They say Summer unofficially begins on Memorial Day. Marching bands and beauty queens float through town then back out as our signal — it’s time to dig out the beach towels. (We can also now “legally” squeeze back into our one pair of white jeans, but we’ll probably just end up dripping barbecue sauce on them.)
The timeline isn’t too far off, but in my mind, the glory days show up in June, and not a day before. That’s when I make the mental shift, to the syncopated tune of flip-flops and sprinklers firing off across yards all over town.
You know how some years Christmas falls on a Sunday or the 4th of July lands on a Saturday, as though the universe has never been more perfectly aligned?
That’s how I feel about today. Everything lined up just so, and now we’re here, with a perfect fluke on our hands. It’s a bit like leap year, only less confusing and infinitely more celebratory. (I still don’t understand leap year. Sorry, Caesar.)
Around 3pm, my three littlest kiddos will be sprung from the neighborhood elementary school for their longish, sticky stretch of summer vacation.
Later today, my oldest son Robert will have his electronic monitoring ankle bracelet cut off, ending nearly four years of incarceration in various forms.
My heart is a chocolate layer cake, a bowl of fizzy punch, a cranked up radio, and one hundred party whistles. But underneath the party, there’s a pull to get cozy with the truth about freedom.
How can something inherently unshackled and light feel so weighty if we let it?
Last week a conversation with Robert kept circling back to his impatience and keyed-up excitement over sitting so close to the end. (Think senioritis, only with a probation officer instead of a diploma.) Just before I left, the truth spilled out. Beneath his bravado and genuine relief lurks the fear that his freedom might pull him under. After years of being micromanaged, the rope’s got some slack. And it’s making him edgy.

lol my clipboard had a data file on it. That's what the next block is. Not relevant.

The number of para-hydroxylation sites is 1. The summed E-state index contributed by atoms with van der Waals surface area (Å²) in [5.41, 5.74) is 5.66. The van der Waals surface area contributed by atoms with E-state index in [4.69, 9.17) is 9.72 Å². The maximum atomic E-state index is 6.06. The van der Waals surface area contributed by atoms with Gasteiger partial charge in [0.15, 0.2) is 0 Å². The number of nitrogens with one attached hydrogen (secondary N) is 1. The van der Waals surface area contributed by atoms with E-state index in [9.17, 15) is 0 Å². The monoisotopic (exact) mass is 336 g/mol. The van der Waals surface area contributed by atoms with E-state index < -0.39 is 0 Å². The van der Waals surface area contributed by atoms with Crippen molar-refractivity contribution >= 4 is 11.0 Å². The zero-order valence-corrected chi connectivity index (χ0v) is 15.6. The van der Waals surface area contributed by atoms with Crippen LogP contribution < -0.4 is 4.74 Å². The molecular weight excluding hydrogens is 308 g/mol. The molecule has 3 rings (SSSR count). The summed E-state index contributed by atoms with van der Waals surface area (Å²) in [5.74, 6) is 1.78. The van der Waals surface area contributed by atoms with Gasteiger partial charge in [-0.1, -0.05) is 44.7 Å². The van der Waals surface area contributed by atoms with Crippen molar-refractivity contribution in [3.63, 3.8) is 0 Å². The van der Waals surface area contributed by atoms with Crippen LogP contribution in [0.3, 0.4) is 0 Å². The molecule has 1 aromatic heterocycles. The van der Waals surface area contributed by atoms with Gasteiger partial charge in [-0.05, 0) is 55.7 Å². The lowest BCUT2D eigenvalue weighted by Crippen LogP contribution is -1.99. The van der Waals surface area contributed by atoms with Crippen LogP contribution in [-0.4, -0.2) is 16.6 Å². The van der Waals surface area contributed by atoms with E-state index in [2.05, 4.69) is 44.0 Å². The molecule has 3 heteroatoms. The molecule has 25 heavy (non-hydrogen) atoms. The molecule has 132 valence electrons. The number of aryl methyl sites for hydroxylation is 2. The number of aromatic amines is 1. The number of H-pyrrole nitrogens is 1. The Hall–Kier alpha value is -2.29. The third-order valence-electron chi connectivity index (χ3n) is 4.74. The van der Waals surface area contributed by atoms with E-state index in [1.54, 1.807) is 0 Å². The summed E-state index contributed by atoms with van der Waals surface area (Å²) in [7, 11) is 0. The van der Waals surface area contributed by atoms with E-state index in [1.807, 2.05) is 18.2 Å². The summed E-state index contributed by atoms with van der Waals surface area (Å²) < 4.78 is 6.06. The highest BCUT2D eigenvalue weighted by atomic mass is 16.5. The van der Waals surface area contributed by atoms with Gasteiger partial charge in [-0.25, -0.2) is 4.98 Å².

On the infinitely less serious end of the spectrum, I’m a mom of young kids, faced with eight short weeks of summer-freedom. Counter to all the talk of slowing down and saying no, I’m compelled to cram it all in. Do everything. Go everywhere.
I want to hold life by the ears and live by the seats of our pants. I want art journals and smoothies for lunch, all-day swimming and road-trips on a lark. Hey, we can sleep in September. These long days are short in number, and I’m craving adventure with my favorite people. Come Labor Day, I want community to mean something even richer.
As usual, my common sense fails me. I wish some kids would run wild and unhinged while fearing another will do just that.
I honestly don’t know how any of this freedom will play out. I can’t project into next year, or even into August.
There’s a good possibility the well-intentioned art journals will gather dust, and our whimsical “plans” for adventure will eat dirt. We might wear the jagged edge of Summer burn-out faster than a popsicle melts in July, or we’ll show early signs of brain cell atrophy, and I’ll put us all on lock-down.
Hope as I do, I just don’t know if my biggest kid will navigate a new path into the kind of freedom that can’t be stolen away.
But we stand here at the edge of significant things, and I can’t help but feeling like our God who invented adventure and created community from a mash-up of the wonderfully weird has already written the story of this spectacular unknown.
God cares about our lives, the mountains and the molehills. He’s here with His party whistle, cheering us on.
As far as I’m concerned, Independence Day falls early this year. June 1st, to be exact.
I can’t wait to see what happens next.